The Bill includes provisions which:
MPs are particularly interested in your comments on the practical implications of specific clauses of the Bill. Please make clear whether your comment relates to a specific clause.
Children and Families Bill team
At the beginning of April 2013, new rules will affect the calculation of Housing Benefit for social housing tenants in England, Wales and Scotland (similar rules in Northern Ireland depend on legislation currently under consideration).
Payments will be reduced by 14 per cent where a house is deemed to be “under-occupied” by one room and 24 per cent if under-occupied by two or more rooms. This may affect foster carers particularly, as fostered children are not counted when considering whether a home is fully occupied or not
Example: A foster carer living in a three-bedroomed house, with no birth children living at home, will see their Housing Benefit cut by 25 per cent, regardless of how many foster children they have.
Local authorities are allocated a budget for Discretionary Housing Payments which they can use to support households which are in difficulties in meeting their rent, but although these budgets have been significantly increased, demand is expected to be extremely high so foster carers need to apply for DHP as soon as their housing benefit is affected.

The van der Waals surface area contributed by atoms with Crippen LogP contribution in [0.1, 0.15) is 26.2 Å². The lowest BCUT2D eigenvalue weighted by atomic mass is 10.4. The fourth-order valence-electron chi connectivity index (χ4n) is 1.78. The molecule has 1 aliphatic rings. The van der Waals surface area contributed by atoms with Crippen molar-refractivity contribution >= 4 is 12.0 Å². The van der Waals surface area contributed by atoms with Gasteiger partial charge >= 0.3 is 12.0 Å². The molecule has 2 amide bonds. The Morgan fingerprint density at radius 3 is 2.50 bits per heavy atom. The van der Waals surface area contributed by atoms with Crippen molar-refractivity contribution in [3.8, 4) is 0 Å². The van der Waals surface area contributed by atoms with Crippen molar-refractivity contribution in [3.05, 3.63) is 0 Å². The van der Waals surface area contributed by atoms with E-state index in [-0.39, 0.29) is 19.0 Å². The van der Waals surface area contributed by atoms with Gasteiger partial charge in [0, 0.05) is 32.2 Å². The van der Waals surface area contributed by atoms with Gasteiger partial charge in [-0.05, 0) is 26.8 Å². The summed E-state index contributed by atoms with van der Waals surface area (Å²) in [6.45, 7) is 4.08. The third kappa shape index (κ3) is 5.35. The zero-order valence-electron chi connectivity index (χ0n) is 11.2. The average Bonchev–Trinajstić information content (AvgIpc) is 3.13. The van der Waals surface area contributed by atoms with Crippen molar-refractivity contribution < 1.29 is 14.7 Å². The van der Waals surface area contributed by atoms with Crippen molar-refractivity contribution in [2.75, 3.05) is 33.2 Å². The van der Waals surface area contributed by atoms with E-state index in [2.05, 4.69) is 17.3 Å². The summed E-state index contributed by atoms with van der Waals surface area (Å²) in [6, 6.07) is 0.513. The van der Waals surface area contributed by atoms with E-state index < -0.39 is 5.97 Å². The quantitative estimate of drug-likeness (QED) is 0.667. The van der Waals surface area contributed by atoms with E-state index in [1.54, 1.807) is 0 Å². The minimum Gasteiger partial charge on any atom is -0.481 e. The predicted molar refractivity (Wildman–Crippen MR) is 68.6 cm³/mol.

Pensioners housing benefit claims will not be affected by the new rules.
Children’s Minister Edward Timpson stated in a Parliamentary answer that:
“The discretionary housing payment (DHP) fund, administered by local authorities, will be increased by £5 million a year from April 2013. This will enable authorities to compensate foster carers whose housing benefit is subject to a restriction as a result of the size criteria measure being introduced for working age claimants living in the social rented sector.
The Department for Work and Pension's DHP guidance manual for local authorities is being revised. It will make clear the expectation that this additional funding will be prioritised for foster carers whose housing benefit is reduced as a result of this change because of a bedroom being used by, or kept free for, foster children.
I am meeting the Minister for Welfare Reform early in the new year to discuss what more needs to be done to ensure that local authority chief executives, directors of children's services and local housing authorities are aware that funds are available to assist foster carers, and to encourage them to use this support as effectively as possible to help meet their responsibility as corporate parents to see that vulnerable looked after children have access to loving, stable homes.”
FosterTalk members can seek advice and guidance on this matter by contacting FosterTalk’s member helpline: 0844 800 3880 – option 0
If you are a foster carer and think that this change may adversely affect you then please contact us by the 1st April. FosterTalk will pass all of your responses to the Children’s Minister Edward Timpson who has pledged that he will discuss with the DWP what more can be done to support foster carers on this issue.